Ancient Greek language

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Ancient Greek
Ἑλληνική
Hellēnikḗ
Region eastern Mediterranean
Era developed into Koiné Greek by the 4th century BC
Language family
Indo-European
Writing system Greek alphabet
Language codes
ISO 639-2 grc
ISO 639-3 grc
Homeric Greece-en.svg
Inscription about the statue of Athena Parthenos in the Parthenon, 440/439 BC

Ancient Greek was the language spoken by the people of Ancient Greece from the 9th to 4th century B.C. Ancient Greek and Latin are the most important ancient languages (languages which are no longer spoken) for speakers of English today. This is because a very large number of English words come from Greek and Latin.

The Greek language had many different dialects,[1] but the “Attic Greek” which was spoken by the people of Athens is thought to be the purest of the forms. Because the Greeks became very powerful in the countries around the Mediterranean Sea their language spread very quickly. Alexander the Great even took it into Asia. Later, in the Roman world, children were taught Greek as a second language in the same way that many non-English speakers today learn English as their second language. This all makes Ancient Greek very important.

The great poems of the Ancient Greek poets like Homer were written in Greek. The poems of the Iliad and the Odyssey tell exciting stories about warfare, travel and the Greek gods. In the 5th century B.C., some great plays were written by Aeschylus, Sophocles and Euripides. This was the "Golden Age" of Ancient Greece. These works of Ancient Greek literature inspired people for centuries and are still read today.

Changes[change | change source]

All languages change with time, and Greek has changed a lot since 25 centuries ago. Modern Greek is often said to have started in the year 1453 A.D.[2]

Unlike Latin, the Ancient Greek language did not split into many languages, but it is still considered to be a separate language from the Modern Greek language. Pronunciation has changed extensively. For instance, the letter "b" called beta is now pronounced "v" and Greeks now call this letter "vita". The spelling has not changed, which gives the appearance of less change than actually happened. Also, many different vowels and diphthongs all merged into "i", the vowel sound in the English word "meet". The verbal system has radically changed. It is now much simpler. The tonal system of Ancient Greek has disappeared. In spite of this the language, until recently, was spelled as if the old tones were still present. In spite of the extensive changes, it is remarkable how much has survived intact through the centuries.[3]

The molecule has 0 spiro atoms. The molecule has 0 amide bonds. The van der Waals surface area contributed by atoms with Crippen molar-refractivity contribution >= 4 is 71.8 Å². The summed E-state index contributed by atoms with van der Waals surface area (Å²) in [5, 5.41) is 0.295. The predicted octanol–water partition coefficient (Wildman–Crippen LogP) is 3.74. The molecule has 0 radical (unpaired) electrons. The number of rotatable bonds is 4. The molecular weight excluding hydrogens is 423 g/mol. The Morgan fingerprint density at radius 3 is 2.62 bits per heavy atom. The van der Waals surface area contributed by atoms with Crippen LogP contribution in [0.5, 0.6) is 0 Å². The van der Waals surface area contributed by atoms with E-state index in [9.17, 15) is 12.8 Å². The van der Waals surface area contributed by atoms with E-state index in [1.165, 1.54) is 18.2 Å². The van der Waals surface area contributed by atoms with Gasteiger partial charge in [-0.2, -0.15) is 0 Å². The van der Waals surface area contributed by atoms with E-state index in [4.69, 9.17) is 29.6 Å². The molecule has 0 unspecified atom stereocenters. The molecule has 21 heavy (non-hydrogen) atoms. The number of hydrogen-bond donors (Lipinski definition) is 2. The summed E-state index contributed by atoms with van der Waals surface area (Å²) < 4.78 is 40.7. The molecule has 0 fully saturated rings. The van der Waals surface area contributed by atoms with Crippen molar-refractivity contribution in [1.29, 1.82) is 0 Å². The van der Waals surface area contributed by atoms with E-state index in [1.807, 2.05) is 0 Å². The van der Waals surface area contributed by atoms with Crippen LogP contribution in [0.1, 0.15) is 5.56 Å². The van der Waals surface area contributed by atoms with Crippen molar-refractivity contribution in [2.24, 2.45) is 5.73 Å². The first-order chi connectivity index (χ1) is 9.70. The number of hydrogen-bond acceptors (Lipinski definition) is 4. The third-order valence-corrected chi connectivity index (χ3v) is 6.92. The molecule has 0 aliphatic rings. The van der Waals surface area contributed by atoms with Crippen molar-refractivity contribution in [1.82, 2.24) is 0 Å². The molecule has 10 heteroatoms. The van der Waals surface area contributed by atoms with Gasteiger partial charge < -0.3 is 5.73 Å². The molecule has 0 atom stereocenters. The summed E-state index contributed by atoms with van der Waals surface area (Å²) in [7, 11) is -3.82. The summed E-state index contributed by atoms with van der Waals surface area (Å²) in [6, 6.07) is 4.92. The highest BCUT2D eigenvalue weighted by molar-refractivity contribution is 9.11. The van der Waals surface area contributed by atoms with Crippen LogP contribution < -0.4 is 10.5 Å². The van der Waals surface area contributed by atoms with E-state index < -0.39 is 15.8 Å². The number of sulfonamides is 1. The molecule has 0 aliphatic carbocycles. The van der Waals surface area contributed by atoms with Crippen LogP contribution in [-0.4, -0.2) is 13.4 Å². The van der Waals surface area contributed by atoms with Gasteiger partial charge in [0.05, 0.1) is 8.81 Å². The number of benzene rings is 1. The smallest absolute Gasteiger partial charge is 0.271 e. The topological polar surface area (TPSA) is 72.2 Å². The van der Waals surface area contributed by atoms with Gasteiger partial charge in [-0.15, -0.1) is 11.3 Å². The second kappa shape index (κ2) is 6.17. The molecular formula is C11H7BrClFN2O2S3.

There is a community in Turkey which speaks a dialect very like that of Ancient Greece.[4]

Related pages[change | change source]

References[change | change source]

  1. Woodard, Roger D. 2008. Greek dialects, in: The Ancient Languages of Europe. R.D. Woodard (ed) Cambridge: Cambridge University Press, p. 51.
  2. Nordhoff, Sebastian et al (eds) 2013. Ancient Greek (to 1453). Glottolog. Leipzig: Max Planck Institute for Evolutionary Anthropology. [1]
  3. Palmer, Leonard 1996. The Greek Language. Norman, OK: University of Oklahoma Press, p. 262. ISBN 0-8061-2844-5
  4. Jason and the argot: land where Greek's ancient language survives, The Independent, 3 January 2011 [2]